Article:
A majority of state legislatures have concluded their work for 2016. The ACR’s state advocacy efforts continued to focus on policy benefiting rheumatologists and patients alike. The two dominant issues this year were biosimilar substitution and step therapy.
You Might Also Like
Explore This IssueAugust 2016
Also By This Author
Biosimilar substitution remains the most prevalent issue throughout the states. The ACR continues to monitor all of these bills and to comment and take action on behalf of the rheumatology community.
The major biosimilars policy issue at the state level is centered on prescriber substitution. Meaning, if a lower-cost biosimilar that the FDA has deemed “interchangeable” is available, the pharmacist can dispense the lower-cost option. The ACR’s position on substitution is that the prescriber must be notified if a substitution takes place prior to or within 24 hours. Since 2012, some states have not required the prescriber to be notified of this type of substitution, creating potential patient safety issues. The ACR succeeded in working with partners, such as the Arthritis Foundation and others, and coalitions so that state substitution laws resemble the ACR’s policy.
In 2016, all biosimilar substitution legislation that was signed into law had prescriber notification of no longer than five business days.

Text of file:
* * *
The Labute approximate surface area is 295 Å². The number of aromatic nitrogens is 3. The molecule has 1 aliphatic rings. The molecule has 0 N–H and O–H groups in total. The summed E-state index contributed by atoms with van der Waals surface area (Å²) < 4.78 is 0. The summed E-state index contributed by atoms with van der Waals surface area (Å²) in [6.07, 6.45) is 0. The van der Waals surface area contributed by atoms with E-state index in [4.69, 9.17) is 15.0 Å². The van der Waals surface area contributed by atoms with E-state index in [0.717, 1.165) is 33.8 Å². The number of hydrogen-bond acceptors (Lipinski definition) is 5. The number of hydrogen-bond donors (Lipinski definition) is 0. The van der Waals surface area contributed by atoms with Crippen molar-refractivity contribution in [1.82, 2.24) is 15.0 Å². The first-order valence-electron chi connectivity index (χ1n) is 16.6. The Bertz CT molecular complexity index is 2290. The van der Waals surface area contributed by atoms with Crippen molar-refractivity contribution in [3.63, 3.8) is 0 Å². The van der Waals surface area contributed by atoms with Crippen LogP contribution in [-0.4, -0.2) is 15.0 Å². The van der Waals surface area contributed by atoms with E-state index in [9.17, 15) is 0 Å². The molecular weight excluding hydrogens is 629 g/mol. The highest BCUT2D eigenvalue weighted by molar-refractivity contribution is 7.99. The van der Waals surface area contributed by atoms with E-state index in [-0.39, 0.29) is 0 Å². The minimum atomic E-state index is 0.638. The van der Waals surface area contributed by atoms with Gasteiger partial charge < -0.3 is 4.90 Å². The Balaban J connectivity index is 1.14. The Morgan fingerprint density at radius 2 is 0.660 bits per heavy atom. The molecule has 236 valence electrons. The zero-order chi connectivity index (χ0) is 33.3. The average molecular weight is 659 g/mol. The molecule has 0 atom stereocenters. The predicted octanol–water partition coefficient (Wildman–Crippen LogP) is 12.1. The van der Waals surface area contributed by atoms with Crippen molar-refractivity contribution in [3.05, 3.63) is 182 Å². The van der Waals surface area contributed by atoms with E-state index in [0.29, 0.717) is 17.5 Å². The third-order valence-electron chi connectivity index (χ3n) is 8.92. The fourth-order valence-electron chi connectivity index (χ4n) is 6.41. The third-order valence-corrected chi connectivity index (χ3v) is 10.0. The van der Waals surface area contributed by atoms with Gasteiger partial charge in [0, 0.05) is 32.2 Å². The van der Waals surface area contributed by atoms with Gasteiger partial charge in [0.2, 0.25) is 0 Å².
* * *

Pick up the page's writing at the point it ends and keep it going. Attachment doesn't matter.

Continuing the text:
Arizona, Idaho, Kentucky, Missouri, Oregon and Rhode Island all passed biosimilar bills this year. The following states and territories passed legislation regarding biosimilar substitution in previous years:
- New Jersey
- North Carolina
- North Dakota
- Puerto Rico
The FDA has not approved any interchangeable biosimilars for use.
Step Edits/Step Therapy Reform
Continued success for insurance reform has been seen throughout 2016. Legislatures were receptive to patient/consumer issues that arise from step therapy. The ACR does not support step therapy and believes that rheumatologists should direct their patients’ care, not insurance formularies. The reform measures that the ACR supported across the country would allow a physician to override an insurer’s step therapy protocol or reduce the time the patient has to participate in that step.
The ACR was effective in partnering with patient groups and others in support of these reforms and supported lobby days in state capitols across the country.
Illinois, Indiana, New York and West Virginia passed step therapy reform this year, with multiple bills still showing promise in other states.
Insurance reform is still a major focus for patient and provider groups across the country. Payers of all kinds continue to put more pressure on providers by increasing the cost share for patients and through burdensome administrative requirements. This forces the providers’ offices to focus on navigating paperwork, allowing less time for increased access for patients.
The ACR continues to combat adverse health policies of all kinds through federal and state advocacy efforts. Make sure your state rheumatology society president is a member of the ACR’s Affiliate Society Council so your local policy leaders can stay up to date on all of the best practices from other states.